Celestial globe by Petrus Plancius, 1625, incorporating observations of Tycho Brahe, with brass meridian and hour circles, on wooden stand
Dated 1625, this celestial globe was made by Petrus Plancius in Amsterdam, Holland. The Dutch were the first to make printed globes in large numbers and introduced the distinctive the four-legged globe stand. The star map used for this globe is based on the then recent observations made by the Danish astronomer Tycho Brahe. The celestial globe is a three-dimensional model of the heavens on which the stars are plotted on the outside of a sphere. Originating in the Ancient World it was probably inspired by the discovery that the Earth was round. The globe could be used to teach and demonstrate various astronomical principles. Until recently most celestial globes were ornate with decorative figures obscuring the stars.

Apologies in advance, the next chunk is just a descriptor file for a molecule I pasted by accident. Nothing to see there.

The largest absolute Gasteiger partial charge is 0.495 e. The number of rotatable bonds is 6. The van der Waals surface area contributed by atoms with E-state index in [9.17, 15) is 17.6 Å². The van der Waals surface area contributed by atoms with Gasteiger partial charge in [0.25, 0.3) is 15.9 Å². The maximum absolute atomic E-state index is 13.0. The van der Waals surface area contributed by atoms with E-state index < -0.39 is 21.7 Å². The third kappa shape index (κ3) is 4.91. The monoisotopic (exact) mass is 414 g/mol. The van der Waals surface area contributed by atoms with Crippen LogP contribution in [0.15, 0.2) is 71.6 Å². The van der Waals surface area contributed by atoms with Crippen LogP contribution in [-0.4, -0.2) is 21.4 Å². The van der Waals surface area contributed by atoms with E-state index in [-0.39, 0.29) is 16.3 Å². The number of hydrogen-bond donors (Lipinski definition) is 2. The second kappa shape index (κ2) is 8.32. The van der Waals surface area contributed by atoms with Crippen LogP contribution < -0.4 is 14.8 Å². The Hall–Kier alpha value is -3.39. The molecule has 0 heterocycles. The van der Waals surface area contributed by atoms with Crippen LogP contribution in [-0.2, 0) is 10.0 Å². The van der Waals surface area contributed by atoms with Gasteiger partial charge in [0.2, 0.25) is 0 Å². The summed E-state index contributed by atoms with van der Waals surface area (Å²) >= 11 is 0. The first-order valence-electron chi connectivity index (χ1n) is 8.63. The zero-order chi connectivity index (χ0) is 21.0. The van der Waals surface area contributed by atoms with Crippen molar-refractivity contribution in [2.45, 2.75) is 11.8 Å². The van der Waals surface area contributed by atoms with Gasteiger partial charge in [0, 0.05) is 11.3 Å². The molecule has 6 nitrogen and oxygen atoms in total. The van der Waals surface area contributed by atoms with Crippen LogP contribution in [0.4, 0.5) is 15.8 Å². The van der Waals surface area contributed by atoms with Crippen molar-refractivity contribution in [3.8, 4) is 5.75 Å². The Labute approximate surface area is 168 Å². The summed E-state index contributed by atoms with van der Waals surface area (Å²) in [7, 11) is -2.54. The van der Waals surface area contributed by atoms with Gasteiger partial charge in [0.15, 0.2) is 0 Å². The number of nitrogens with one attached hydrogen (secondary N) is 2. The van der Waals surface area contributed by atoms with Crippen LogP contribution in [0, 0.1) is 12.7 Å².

- Object Number:
- celestial globe
- natural sciences
- physical sciences
- visual and verbal communication
- globe - cartographic sphere
- Weston, D.
- Permanent collection
Cite this page
We encourage the use and reuse of our collection data.
Data in the title, made, maker and details fields are released under Creative Commons Zero
Descriptions and all other text content are licensed under a Creative Commons Attribution 4.0 licence
Download catalogue entry as json
Download manifest IIIF
Our records are constantly being enhanced and improved, but please note that we cannot guarantee the accuracy of any information shown on this website.